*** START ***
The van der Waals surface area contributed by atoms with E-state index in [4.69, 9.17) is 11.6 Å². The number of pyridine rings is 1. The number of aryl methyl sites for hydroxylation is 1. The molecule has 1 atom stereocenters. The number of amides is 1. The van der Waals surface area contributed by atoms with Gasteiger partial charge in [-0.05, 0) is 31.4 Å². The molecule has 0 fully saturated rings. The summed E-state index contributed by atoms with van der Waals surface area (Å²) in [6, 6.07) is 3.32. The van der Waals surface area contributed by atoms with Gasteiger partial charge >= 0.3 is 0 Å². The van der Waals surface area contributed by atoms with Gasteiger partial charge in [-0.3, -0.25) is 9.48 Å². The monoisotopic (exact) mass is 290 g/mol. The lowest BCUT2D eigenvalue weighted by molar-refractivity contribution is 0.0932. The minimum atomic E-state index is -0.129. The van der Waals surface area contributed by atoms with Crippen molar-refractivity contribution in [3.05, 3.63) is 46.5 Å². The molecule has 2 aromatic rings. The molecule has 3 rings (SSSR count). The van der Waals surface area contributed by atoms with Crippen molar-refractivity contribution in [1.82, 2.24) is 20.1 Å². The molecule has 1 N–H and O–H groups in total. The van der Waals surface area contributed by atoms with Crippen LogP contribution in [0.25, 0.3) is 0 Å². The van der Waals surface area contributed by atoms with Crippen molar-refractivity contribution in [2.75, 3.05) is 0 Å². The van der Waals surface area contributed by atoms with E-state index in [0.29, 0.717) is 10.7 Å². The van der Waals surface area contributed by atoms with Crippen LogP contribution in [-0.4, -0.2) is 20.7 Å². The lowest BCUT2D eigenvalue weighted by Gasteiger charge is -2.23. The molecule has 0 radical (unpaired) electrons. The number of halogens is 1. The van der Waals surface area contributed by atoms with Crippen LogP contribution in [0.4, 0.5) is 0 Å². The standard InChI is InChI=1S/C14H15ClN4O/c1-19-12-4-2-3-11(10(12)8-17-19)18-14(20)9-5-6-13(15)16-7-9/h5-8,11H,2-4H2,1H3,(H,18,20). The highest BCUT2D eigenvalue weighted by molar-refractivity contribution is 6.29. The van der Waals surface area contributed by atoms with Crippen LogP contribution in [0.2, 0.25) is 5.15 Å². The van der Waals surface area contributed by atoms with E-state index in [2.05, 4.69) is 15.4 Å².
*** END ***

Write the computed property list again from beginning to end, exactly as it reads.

The van der Waals surface area contributed by atoms with E-state index in [4.69, 9.17) is 11.6 Å². The number of pyridine rings is 1. The number of aryl methyl sites for hydroxylation is 1. The molecule has 1 atom stereocenters. The number of amides is 1. The van der Waals surface area contributed by atoms with Gasteiger partial charge in [-0.05, 0) is 31.4 Å². The molecule has 0 fully saturated rings. The summed E-state index contributed by atoms with van der Waals surface area (Å²) in [6, 6.07) is 3.32. The van der Waals surface area contributed by atoms with Gasteiger partial charge >= 0.3 is 0 Å². The van der Waals surface area contributed by atoms with Gasteiger partial charge in [-0.3, -0.25) is 9.48 Å². The monoisotopic (exact) mass is 290 g/mol. The lowest BCUT2D eigenvalue weighted by molar-refractivity contribution is 0.0932. The minimum atomic E-state index is -0.129. The van der Waals surface area contributed by atoms with Crippen molar-refractivity contribution in [3.05, 3.63) is 46.5 Å². The molecule has 2 aromatic rings. The molecule has 3 rings (SSSR count). The van der Waals surface area contributed by atoms with Crippen molar-refractivity contribution in [1.82, 2.24) is 20.1 Å². The molecule has 1 N–H and O–H groups in total. The van der Waals surface area contributed by atoms with Crippen LogP contribution in [0.25, 0.3) is 0 Å². The van der Waals surface area contributed by atoms with Crippen molar-refractivity contribution in [2.75, 3.05) is 0 Å². The van der Waals surface area contributed by atoms with E-state index in [0.29, 0.717) is 10.7 Å². The van der Waals surface area contributed by atoms with Crippen LogP contribution in [-0.4, -0.2) is 20.7 Å². The lowest BCUT2D eigenvalue weighted by Gasteiger charge is -2.23. The molecule has 0 radical (unpaired) electrons. The number of halogens is 1. The van der Waals surface area contributed by atoms with Crippen LogP contribution in [0.4, 0.5) is 0 Å². The standard InChI is InChI=1S/C14H15ClN4O/c1-19-12-4-2-3-11(10(12)8-17-19)18-14(20)9-5-6-13(15)16-7-9/h5-8,11H,2-4H2,1H3,(H,18,20). The highest BCUT2D eigenvalue weighted by molar-refractivity contribution is 6.29. The van der Waals surface area contributed by atoms with Crippen LogP contribution in [0.2, 0.25) is 5.15 Å². The van der Waals surface area contributed by atoms with E-state index in [2.05, 4.69) is 15.4 Å².